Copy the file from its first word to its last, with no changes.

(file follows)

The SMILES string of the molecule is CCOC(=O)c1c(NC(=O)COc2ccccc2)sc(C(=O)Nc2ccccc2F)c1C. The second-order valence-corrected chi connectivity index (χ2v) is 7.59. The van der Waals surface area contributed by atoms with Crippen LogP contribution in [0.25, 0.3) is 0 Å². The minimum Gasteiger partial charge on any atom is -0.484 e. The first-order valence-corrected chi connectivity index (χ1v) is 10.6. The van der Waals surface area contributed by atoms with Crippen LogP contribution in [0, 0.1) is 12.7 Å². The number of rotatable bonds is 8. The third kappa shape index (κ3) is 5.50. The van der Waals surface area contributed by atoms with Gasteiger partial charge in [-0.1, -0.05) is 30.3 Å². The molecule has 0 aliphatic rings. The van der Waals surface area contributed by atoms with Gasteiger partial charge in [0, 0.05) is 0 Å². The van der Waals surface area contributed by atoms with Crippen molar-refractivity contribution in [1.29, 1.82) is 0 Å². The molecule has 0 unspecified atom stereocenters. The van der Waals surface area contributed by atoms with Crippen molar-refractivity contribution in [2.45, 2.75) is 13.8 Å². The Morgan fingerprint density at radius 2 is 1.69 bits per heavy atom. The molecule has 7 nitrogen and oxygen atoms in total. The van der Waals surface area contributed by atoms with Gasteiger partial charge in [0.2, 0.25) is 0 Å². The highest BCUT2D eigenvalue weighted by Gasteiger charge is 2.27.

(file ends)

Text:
The SMILES string of the molecule is CCOC(=O)c1c(NC(=O)COc2ccccc2)sc(C(=O)Nc2ccccc2F)c1C. The second-order valence-corrected chi connectivity index (χ2v) is 7.59. The van der Waals surface area contributed by atoms with Crippen LogP contribution in [0.25, 0.3) is 0 Å². The minimum Gasteiger partial charge on any atom is -0.484 e. The first-order valence-corrected chi connectivity index (χ1v) is 10.6. The van der Waals surface area contributed by atoms with Crippen LogP contribution in [0, 0.1) is 12.7 Å². The number of rotatable bonds is 8. The third kappa shape index (κ3) is 5.50. The van der Waals surface area contributed by atoms with Gasteiger partial charge in [-0.1, -0.05) is 30.3 Å². The molecule has 0 aliphatic rings. The van der Waals surface area contributed by atoms with Gasteiger partial charge in [0, 0.05) is 0 Å². The van der Waals surface area contributed by atoms with Crippen molar-refractivity contribution in [1.29, 1.82) is 0 Å². The molecule has 0 unspecified atom stereocenters. The van der Waals surface area contributed by atoms with Crippen molar-refractivity contribution in [2.45, 2.75) is 13.8 Å². The Morgan fingerprint density at radius 2 is 1.69 bits per heavy atom. The molecule has 7 nitrogen and oxygen atoms in total. The van der Waals surface area contributed by atoms with Gasteiger partial charge in [0.2, 0.25) is 0 Å². The highest BCUT2D eigenvalue weighted by Gasteiger charge is 2.27.